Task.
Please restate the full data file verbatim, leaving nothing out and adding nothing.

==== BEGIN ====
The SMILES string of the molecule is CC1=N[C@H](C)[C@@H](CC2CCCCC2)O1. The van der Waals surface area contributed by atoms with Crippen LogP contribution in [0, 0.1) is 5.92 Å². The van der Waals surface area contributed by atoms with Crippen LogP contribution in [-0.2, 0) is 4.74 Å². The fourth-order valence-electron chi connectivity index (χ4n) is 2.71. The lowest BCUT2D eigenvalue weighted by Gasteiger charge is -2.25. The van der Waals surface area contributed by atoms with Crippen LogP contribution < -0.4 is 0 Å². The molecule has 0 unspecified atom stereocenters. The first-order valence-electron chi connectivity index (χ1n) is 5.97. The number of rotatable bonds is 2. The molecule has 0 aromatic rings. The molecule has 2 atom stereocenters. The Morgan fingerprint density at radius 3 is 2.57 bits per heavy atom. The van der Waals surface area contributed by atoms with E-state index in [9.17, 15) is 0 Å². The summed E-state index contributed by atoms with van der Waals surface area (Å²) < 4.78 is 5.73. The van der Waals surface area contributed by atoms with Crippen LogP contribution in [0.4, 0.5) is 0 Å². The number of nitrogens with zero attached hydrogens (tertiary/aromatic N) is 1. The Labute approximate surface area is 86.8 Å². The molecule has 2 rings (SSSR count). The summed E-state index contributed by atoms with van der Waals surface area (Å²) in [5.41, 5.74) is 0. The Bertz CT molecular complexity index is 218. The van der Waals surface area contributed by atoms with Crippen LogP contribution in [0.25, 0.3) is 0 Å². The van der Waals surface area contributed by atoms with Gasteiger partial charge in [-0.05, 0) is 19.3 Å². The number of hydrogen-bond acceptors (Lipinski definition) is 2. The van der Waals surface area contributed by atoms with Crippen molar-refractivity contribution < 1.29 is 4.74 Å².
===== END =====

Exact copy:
The SMILES string of the molecule is CC1=N[C@H](C)[C@@H](CC2CCCCC2)O1. The van der Waals surface area contributed by atoms with Crippen LogP contribution in [0, 0.1) is 5.92 Å². The van der Waals surface area contributed by atoms with Crippen LogP contribution in [-0.2, 0) is 4.74 Å². The fourth-order valence-electron chi connectivity index (χ4n) is 2.71. The lowest BCUT2D eigenvalue weighted by Gasteiger charge is -2.25. The van der Waals surface area contributed by atoms with Crippen LogP contribution < -0.4 is 0 Å². The molecule has 0 unspecified atom stereocenters. The first-order valence-electron chi connectivity index (χ1n) is 5.97. The number of rotatable bonds is 2. The molecule has 0 aromatic rings. The molecule has 2 atom stereocenters. The Morgan fingerprint density at radius 3 is 2.57 bits per heavy atom. The van der Waals surface area contributed by atoms with E-state index in [9.17, 15) is 0 Å². The summed E-state index contributed by atoms with van der Waals surface area (Å²) < 4.78 is 5.73. The van der Waals surface area contributed by atoms with Crippen LogP contribution in [0.4, 0.5) is 0 Å². The number of nitrogens with zero attached hydrogens (tertiary/aromatic N) is 1. The Labute approximate surface area is 86.8 Å². The molecule has 2 rings (SSSR count). The summed E-state index contributed by atoms with van der Waals surface area (Å²) in [5.41, 5.74) is 0. The Bertz CT molecular complexity index is 218. The van der Waals surface area contributed by atoms with Crippen LogP contribution in [0.25, 0.3) is 0 Å². The van der Waals surface area contributed by atoms with Gasteiger partial charge in [-0.05, 0) is 19.3 Å². The number of hydrogen-bond acceptors (Lipinski definition) is 2. The van der Waals surface area contributed by atoms with Crippen molar-refractivity contribution < 1.29 is 4.74 Å².